USS Ronald Reagan Carrier Strike Group Returns to South China Sea

US Navy in the South China Sea
USS Ronald Raegan crossing from the Philippine Sea into the South China Sea in 2020 (U.S. Navy photo by Mass Communication Specialist 3rd Class Jason Tarleton)

Published Sep 24, 2021 6:34 PM by The Maritime Executive

The USS Ronald Reagan and its Carrier Strike Group returned to the South China Sea on September 24 for the second time during its 2021 deployment. The return of the Navy's only forward-deployed aircraft carrier to the politically charged region comes as the United States has sought to maintain a highly visible presence in the South China Sea.

China recently increased activity in the region, which along with the announcement of new maritime regulations that China said it planned to impose in areas it considers national waters have drawn attention to the South China Sea. Earlier this week at the United Nations General Assembly fears were voiced over a renewed Cold War between the United States and China, while President Biden and Chinese leaders sought to downplay the issues.

The carrier strike group which returned to the South China Sea today includes the USS Ronald Reagan as well as the embarked Carrier Air Wing 5, and embarked staffs of Task Force 70 and Destroyer Squadron 15. Also in the group is the Ticonderoga-class guided-missile cruiser USS Shiloh.

While in the South China Sea, the U.S. Navy announced the strike group will conduct fixed and rotary-wing flight operations, maritime strike exercises, anti-submarine operations, and coordinated tactical training. “The strike group will work with its network of partners and alliances to ensure maritime security and a free flow of commerce in the Indo-Pacific.”

Ronald Reagan and all components of its strike group have operated with relentless energy and commitment throughout the deployment, showcasing the strength and resilience of America,” said Capt. Fred Goldhammer, Ronald Reagan’s commanding officer. “As we continue our mission in the South China Sea, we remain vigilant and ready to answer the call.”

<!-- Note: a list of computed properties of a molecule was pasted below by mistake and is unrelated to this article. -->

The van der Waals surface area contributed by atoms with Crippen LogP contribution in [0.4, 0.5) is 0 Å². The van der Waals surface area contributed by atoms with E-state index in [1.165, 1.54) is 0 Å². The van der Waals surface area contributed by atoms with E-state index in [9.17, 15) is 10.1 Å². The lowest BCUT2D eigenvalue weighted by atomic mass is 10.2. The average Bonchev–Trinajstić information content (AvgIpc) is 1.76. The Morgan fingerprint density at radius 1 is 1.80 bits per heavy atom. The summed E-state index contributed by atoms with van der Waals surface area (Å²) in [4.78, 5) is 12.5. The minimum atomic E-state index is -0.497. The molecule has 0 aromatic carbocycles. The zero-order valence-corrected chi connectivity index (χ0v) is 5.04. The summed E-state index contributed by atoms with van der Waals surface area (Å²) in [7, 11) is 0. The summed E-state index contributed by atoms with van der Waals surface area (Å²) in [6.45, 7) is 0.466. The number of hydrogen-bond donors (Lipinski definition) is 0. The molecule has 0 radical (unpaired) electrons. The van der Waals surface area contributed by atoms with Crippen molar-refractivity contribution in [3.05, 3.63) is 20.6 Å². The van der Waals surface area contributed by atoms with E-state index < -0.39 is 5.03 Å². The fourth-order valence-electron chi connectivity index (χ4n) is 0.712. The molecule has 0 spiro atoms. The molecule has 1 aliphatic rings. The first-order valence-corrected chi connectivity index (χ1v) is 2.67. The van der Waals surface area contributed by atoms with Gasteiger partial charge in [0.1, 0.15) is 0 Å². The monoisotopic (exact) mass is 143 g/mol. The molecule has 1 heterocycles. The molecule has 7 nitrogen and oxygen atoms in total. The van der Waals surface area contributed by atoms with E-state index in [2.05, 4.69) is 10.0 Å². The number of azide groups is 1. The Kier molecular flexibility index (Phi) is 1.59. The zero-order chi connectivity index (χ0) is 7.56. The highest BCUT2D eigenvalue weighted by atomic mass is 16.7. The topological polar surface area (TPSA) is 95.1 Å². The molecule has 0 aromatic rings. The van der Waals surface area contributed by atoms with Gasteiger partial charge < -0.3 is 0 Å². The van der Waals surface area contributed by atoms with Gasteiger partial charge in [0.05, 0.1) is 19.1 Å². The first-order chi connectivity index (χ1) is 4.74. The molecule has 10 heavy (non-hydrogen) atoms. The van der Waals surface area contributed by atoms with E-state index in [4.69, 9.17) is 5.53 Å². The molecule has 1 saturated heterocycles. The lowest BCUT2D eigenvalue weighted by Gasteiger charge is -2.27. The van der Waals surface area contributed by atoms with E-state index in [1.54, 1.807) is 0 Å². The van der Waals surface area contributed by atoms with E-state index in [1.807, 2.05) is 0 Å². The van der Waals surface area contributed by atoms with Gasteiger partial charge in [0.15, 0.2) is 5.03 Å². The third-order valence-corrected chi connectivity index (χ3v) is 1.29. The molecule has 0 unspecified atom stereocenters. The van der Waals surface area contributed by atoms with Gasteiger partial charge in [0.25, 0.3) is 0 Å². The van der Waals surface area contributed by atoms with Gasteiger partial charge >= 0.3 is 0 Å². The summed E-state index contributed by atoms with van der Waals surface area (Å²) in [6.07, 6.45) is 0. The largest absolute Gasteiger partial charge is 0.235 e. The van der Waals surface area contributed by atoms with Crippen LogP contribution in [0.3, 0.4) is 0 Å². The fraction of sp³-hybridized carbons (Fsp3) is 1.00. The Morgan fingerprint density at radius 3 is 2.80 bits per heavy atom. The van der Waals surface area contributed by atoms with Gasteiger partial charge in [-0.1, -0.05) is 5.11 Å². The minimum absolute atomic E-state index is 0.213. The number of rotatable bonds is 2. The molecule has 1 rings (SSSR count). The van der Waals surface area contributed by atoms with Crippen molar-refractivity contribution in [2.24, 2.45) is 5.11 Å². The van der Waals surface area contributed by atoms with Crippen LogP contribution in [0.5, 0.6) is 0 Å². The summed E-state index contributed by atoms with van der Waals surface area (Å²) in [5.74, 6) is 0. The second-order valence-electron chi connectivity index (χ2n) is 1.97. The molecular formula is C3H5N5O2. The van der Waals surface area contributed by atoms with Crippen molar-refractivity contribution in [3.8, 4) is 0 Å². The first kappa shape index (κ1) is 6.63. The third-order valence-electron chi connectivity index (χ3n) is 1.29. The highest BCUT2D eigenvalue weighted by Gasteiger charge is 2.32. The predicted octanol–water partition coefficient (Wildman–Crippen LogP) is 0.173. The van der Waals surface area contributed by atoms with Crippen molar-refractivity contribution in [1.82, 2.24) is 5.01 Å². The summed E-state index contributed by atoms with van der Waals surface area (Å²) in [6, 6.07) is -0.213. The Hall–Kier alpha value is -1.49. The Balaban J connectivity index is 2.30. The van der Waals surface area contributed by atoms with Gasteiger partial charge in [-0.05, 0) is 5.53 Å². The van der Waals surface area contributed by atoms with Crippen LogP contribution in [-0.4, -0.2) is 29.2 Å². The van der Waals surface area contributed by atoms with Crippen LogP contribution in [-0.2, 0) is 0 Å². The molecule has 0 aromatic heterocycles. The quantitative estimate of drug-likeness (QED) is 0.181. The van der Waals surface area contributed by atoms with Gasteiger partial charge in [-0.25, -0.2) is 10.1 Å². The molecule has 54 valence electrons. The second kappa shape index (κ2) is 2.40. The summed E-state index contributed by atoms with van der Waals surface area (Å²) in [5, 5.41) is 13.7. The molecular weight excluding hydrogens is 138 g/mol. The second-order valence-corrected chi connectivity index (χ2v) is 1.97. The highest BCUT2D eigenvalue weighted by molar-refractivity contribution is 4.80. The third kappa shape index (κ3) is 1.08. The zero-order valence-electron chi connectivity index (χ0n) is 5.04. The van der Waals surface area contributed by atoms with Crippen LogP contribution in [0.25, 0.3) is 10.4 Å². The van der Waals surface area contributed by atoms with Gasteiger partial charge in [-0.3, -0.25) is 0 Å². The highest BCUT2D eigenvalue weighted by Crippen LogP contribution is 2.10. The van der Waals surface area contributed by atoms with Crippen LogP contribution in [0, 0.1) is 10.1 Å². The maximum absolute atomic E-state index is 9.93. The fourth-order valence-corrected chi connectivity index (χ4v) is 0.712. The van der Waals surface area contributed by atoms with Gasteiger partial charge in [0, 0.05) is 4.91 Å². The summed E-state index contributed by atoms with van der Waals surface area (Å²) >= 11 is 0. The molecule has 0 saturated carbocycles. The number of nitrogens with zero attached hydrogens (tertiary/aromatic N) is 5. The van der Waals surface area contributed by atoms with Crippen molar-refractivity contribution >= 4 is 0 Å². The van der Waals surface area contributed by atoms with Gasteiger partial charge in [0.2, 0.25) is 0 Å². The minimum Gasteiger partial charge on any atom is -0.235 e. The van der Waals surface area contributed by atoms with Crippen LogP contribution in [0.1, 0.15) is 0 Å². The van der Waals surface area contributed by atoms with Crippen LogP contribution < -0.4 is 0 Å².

USS Ronald Reagan and its Air Wing returned to the South China Sea on September 24 (U.S. Navy/MC3 Askia Collins)


The strike group returned to the South China Sea after being assigned to conduct naval operations in U.S. 5th Fleet. The Carrier Air Wing 5 provided air support for U.S. and coalition forces during the drawdown operations from Afghanistan.

“We look forward to leveraging our recent out-of-area experience as we return to the South China Sea and our rapidly growing alliances and partnerships dedicated to the Indo-Pacific,” said Rear Adm. Will Pennington, commander, Task Force 70, Carrier Strike Group 5. “The deployment of Ronald Reagan Carrier Strike Group to the Middle East and rapid seamless return to the Pacific highlight the flexibility and responsiveness of a premier maritime force and the power and reach of global coalitions dedicated to the stability provided by international law and rules-based order." 

Highlighting the deployment into the South China Sea, the U.S. Navy said, the operations were “in support of a free and open Indo-Pacific region. U.S. 7th Fleet conducts forward-deployed naval operations in support of U.S. national interests in the Indo-Pacific area of operations.”

At the beginning of September, the 7th Fleet conducted a series of exercises in the South China Sea. The USS Benfold transited the South China Sea and sailed within 12 miles of Mischief Reef, a portion of the Spratly Islands, that China is asserting are within its territorial waters and subject to the new maritime rules. China responded condemning the U.S. actions as aggressive, while the U.S. Navy said the destroyer was conducting routine underway operations in international waters. Days earlier, China had also protested when the Arleigh Burke-class guided-missile destroyer USS Kidd accompanied by the U.S. Coast Guard National Security Cutter Munro conducted transited the Taiwan Strait.